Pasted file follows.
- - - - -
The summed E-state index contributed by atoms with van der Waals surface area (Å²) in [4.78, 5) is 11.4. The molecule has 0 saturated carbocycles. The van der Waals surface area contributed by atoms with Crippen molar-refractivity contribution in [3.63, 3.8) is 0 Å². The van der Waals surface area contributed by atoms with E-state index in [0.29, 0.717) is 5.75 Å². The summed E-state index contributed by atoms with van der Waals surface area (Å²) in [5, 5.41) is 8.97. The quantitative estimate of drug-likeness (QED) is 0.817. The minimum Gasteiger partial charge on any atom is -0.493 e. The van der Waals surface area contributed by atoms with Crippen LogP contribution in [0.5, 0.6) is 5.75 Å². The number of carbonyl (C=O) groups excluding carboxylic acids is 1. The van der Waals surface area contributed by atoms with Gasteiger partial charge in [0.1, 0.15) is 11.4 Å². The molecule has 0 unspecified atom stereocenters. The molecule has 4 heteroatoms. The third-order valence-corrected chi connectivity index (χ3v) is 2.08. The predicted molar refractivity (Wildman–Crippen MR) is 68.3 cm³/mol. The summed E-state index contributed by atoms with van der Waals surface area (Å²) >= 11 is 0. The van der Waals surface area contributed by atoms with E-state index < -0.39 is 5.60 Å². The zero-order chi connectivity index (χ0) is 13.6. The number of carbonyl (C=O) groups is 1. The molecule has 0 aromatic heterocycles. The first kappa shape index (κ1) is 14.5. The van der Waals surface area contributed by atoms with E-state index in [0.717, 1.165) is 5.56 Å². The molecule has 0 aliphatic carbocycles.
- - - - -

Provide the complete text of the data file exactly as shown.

The summed E-state index contributed by atoms with van der Waals surface area (Å²) in [4.78, 5) is 11.4. The molecule has 0 saturated carbocycles. The van der Waals surface area contributed by atoms with Crippen molar-refractivity contribution in [3.63, 3.8) is 0 Å². The van der Waals surface area contributed by atoms with E-state index in [0.29, 0.717) is 5.75 Å². The summed E-state index contributed by atoms with van der Waals surface area (Å²) in [5, 5.41) is 8.97. The quantitative estimate of drug-likeness (QED) is 0.817. The minimum Gasteiger partial charge on any atom is -0.493 e. The van der Waals surface area contributed by atoms with Crippen LogP contribution in [0.5, 0.6) is 5.75 Å². The number of carbonyl (C=O) groups excluding carboxylic acids is 1. The van der Waals surface area contributed by atoms with Gasteiger partial charge in [0.1, 0.15) is 11.4 Å². The molecule has 0 unspecified atom stereocenters. The molecule has 4 heteroatoms. The third-order valence-corrected chi connectivity index (χ3v) is 2.08. The predicted molar refractivity (Wildman–Crippen MR) is 68.3 cm³/mol. The summed E-state index contributed by atoms with van der Waals surface area (Å²) >= 11 is 0. The van der Waals surface area contributed by atoms with E-state index < -0.39 is 5.60 Å². The zero-order chi connectivity index (χ0) is 13.6. The number of carbonyl (C=O) groups is 1. The molecule has 0 aromatic heterocycles. The first kappa shape index (κ1) is 14.5. The van der Waals surface area contributed by atoms with E-state index in [0.717, 1.165) is 5.56 Å². The molecule has 0 aliphatic carbocycles.